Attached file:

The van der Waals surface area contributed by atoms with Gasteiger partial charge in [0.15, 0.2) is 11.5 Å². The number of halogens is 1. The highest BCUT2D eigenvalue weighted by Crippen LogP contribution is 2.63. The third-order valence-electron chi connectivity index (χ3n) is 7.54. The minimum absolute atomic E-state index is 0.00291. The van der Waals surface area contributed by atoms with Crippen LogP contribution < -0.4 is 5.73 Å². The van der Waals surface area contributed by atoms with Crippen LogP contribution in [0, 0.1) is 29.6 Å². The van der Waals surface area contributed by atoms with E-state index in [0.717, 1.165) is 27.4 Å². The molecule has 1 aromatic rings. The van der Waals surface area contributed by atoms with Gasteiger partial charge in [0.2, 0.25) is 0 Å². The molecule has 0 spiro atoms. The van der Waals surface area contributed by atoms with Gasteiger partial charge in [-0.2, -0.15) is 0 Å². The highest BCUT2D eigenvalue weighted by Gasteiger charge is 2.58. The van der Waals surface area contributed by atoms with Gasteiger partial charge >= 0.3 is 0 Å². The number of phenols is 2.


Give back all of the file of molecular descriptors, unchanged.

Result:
The van der Waals surface area contributed by atoms with Gasteiger partial charge in [0.15, 0.2) is 11.5 Å². The number of halogens is 1. The highest BCUT2D eigenvalue weighted by Crippen LogP contribution is 2.63. The third-order valence-electron chi connectivity index (χ3n) is 7.54. The minimum absolute atomic E-state index is 0.00291. The van der Waals surface area contributed by atoms with Crippen LogP contribution < -0.4 is 5.73 Å². The van der Waals surface area contributed by atoms with Crippen LogP contribution in [0, 0.1) is 29.6 Å². The van der Waals surface area contributed by atoms with E-state index in [0.717, 1.165) is 27.4 Å². The molecule has 1 aromatic rings. The van der Waals surface area contributed by atoms with Gasteiger partial charge in [0.2, 0.25) is 0 Å². The molecule has 0 spiro atoms. The van der Waals surface area contributed by atoms with Gasteiger partial charge in [-0.2, -0.15) is 0 Å². The highest BCUT2D eigenvalue weighted by Gasteiger charge is 2.58. The van der Waals surface area contributed by atoms with Gasteiger partial charge >= 0.3 is 0 Å². The number of phenols is 2.